* necessary, it is possible to specify the name of the
* <function>_get_type()</function> explictly with the "type-func" attribute.
* As a special case, GtkBuilder allows to use an object that has been
* constructed by a #GtkUIManager in another part of the UI definition by
* specifying the id of the #GtkUIManager in the "constructor" attribute and the
* name of the object in the "id" attribute.
*
* Objects must be given a name with the "id" attribute, which allows the
* application to retrieve them from the builder with gtk_builder_get_object().
* An id is also necessary to use the object as property value in other parts of
* the UI definition.
* </para>
* <note><para>
* Prior to 2.20, GtkBuilder was setting the "name" property of constructed widgets to the
* "id" attribute. In GTK+ 2.20 or newer, you have to use gtk_buildable_get_name() instead
* of gtk_widget_get_name() to obtain the "id", or set the "name" property in your UI
* definition.
* </para></note>
* <para>
* Setting properties of objects is pretty straightforward with the
* &lt;property&gt; element: the "name" attribute specifies the name of the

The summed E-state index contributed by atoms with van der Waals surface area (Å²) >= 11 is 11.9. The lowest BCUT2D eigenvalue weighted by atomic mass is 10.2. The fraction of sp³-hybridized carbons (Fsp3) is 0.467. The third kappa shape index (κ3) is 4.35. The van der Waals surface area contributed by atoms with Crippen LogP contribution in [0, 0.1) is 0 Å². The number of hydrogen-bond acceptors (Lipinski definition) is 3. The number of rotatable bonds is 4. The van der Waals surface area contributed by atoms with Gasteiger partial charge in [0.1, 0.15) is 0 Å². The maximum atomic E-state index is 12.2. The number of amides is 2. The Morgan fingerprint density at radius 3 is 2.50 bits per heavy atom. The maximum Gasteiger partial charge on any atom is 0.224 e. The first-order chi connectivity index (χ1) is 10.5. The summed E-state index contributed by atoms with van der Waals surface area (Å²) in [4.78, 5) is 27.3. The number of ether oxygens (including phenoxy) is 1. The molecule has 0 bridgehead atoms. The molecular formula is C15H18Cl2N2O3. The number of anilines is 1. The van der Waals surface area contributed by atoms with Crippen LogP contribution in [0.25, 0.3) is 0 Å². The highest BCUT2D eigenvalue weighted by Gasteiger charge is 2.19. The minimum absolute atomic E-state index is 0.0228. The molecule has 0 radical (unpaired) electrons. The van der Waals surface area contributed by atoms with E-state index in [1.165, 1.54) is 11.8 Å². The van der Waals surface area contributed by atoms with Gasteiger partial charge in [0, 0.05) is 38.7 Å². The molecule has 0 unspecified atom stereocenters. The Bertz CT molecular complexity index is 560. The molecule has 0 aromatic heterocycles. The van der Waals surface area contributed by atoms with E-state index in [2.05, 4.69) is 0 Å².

* property, and the content of the element specifies the value. If the
* "translatable" attribute is set to a true value, GTK+ uses gettext() (or
* dgettext() if the builder has a translation domain set) to find a translation
* for the value. This happens before the value is parsed, so it can be used for
* properties of any type, but it is probably most useful for string properties.
* It is also possible to specify a context to disambiguate short strings, and
* comments which may help the translators.
*
* GtkBuilder can parse textual representations for the most common property
* types: characters, strings, integers, floating-point numbers, booleans
* (strings like "TRUE", "t", "yes", "y", "1" are interpreted as %TRUE, strings
* like "FALSE, "f", "no", "n", "0" are interpreted as %FALSE), enumerations
* (can be specified by their name, nick or integer value), flags (can be
* specified by their name, nick, integer value, optionally combined with "|",
* e.g. "GTK_VISIBLE|GTK_REALIZED") and colors (in a format understood by
* gdk_color_parse()). Objects can be referred to by their name. Pixbufs can be
* specified as a filename of an image file to load. In general, GtkBuilder
* allows forward references to objects &mdash; an object doesn't have to be
* constructed before it can be referred to. The exception to this rule is that
* an object has to be constructed before it can be used as the value of a
* construct-only property.
*
* Signal handlers are set up with the &lt;signal&gt; element. The "name"
* attribute specifies the name of the signal, and the "handler" attribute